How new is Juniper's 'New Network'?
The devil's in the wireless details
Juniper Networks had a lot to show last week during its "New Network" launch, billed as its most significant event since its founding in 1996. Covering new data center kit, software, and partnerships, the rollout even occasioned a fresh Juniper logo and promises of a new vision of networking going forward to next decade.
But Juniper's vision is still not wholly complete. There remains some notable questions and gaps in its plan — with some that remain from the company's "old" strategy.
Junos Space: How to win third-parties and influence customers
The crown jewel of Juniper's marketing message is still Junos, the company's single operating system that spans its entire portfolio of hardware. Its "New Network" plan now includes Junos Space, an open platform for ISVs to develop applications running on Junos. Yet the company's showing of Space seemed to be rather lacking a compelling third-party developer story.
Space was shown to include three pre-loaded applications: Ethernet Activator, an app that Junos said will let customers quickly create and activate services; Service Now, which automatically forwards troubleshooting details to Juniper; and Route Analyzer, an MPLS route analyzer. Only the last was developed outside of Juniper — and by Packet Design, a firm that Juniper invested $2m into last year.
Juniper seems to have an uphill battle ahead of it to attract a sizable community of third-party developers to Space. Cisco already has its competing Application eXtension Platform (AXP), along with a much larger install base to woo devs into the fold. Juniper has an interesting vision here, but needs to show how third-parties are taking advantage of Space.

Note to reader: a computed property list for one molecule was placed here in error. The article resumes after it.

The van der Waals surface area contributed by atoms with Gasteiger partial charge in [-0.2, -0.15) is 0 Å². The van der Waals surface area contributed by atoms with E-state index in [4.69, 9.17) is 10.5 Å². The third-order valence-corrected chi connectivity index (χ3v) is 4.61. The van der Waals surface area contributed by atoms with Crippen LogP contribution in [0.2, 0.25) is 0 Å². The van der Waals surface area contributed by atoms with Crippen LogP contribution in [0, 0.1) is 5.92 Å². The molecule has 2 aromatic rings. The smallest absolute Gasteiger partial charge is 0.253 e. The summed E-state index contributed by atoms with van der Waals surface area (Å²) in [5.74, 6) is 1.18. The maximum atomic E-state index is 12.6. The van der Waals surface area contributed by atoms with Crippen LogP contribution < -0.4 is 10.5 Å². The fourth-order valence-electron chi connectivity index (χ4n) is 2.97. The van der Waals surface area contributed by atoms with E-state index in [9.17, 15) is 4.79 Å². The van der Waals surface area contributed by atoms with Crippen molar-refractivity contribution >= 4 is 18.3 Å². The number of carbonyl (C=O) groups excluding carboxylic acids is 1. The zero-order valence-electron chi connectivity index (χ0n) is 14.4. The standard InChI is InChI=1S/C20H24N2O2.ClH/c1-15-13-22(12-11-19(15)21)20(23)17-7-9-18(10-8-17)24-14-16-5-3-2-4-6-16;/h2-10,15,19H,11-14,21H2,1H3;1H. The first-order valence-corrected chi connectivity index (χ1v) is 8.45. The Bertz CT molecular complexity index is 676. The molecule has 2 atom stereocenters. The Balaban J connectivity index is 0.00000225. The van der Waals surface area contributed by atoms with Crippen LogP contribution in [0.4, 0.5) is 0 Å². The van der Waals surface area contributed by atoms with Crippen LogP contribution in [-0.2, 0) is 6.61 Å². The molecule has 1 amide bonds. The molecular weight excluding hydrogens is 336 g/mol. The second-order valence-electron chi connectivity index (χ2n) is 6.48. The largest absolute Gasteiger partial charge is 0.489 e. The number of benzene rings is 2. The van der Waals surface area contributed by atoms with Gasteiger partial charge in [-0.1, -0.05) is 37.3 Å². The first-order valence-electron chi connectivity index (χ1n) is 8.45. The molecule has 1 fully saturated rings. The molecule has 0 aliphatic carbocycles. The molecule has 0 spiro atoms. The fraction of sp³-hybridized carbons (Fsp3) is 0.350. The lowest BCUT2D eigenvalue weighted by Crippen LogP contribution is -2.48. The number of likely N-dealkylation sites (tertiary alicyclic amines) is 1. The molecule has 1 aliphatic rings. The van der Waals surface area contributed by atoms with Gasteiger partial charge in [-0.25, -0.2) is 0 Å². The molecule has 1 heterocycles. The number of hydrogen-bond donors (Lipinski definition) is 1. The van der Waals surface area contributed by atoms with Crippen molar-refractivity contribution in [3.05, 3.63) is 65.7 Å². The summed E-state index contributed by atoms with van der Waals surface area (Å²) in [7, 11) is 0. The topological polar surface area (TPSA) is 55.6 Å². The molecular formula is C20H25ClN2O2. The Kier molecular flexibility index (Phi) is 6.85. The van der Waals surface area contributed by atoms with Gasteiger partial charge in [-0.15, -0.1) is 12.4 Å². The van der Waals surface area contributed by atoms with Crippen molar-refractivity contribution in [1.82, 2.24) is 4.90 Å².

Mike Banic, veep of Enterprise Marketing at Juniper, argues that the market for network-centric apps for automation and orchestration will compel developers to Junos Space.
"The only thing that makes it possible for them to attract a larger customer base is if there is an open standard way of orchestrating more than just the components they can control," he said. "By opening up Junos, it actually is very inviting to the third-party developer community where a lot of money will be invested."
Banic adds that higher education is one area where a lot customers are using Junos Space products in a more significant way.
And perhaps it's too early in the network app game to call a winner.
"I would say AXP is a little ahead of Space only in that they've got some third-party ISVs they can point to with some success stories. But there are very few," said Zeus Kerravala, analyst and senior VP of the Yankee Group. "If this was a marathon, I'd say Juniper is at mile one — but Cisco is only at mile two. It has a slight lead, but there's a way to go."
Kerravala said that based on developer feedback he's heard, neither Cisco nor Juniper are easy to work with.
"They have to be willing to share the spotlight and be ecosystem-led," he said. "Part of the reason Microsoft is so successful was because it was the application vendors that drive them. This, in essence, is an operating system story — they're creating a platform for other developers to build on. It's a different go-to-market model than these companies have had in the past, where Juniper and Cisco have been the primary thing people buy, not the applications.
Banic told us that Juniper does have an aggressive plan to roll out more applications, and will announce in 2010 how it's going to make it increasingly easier for third-party developers to work with Junos Space.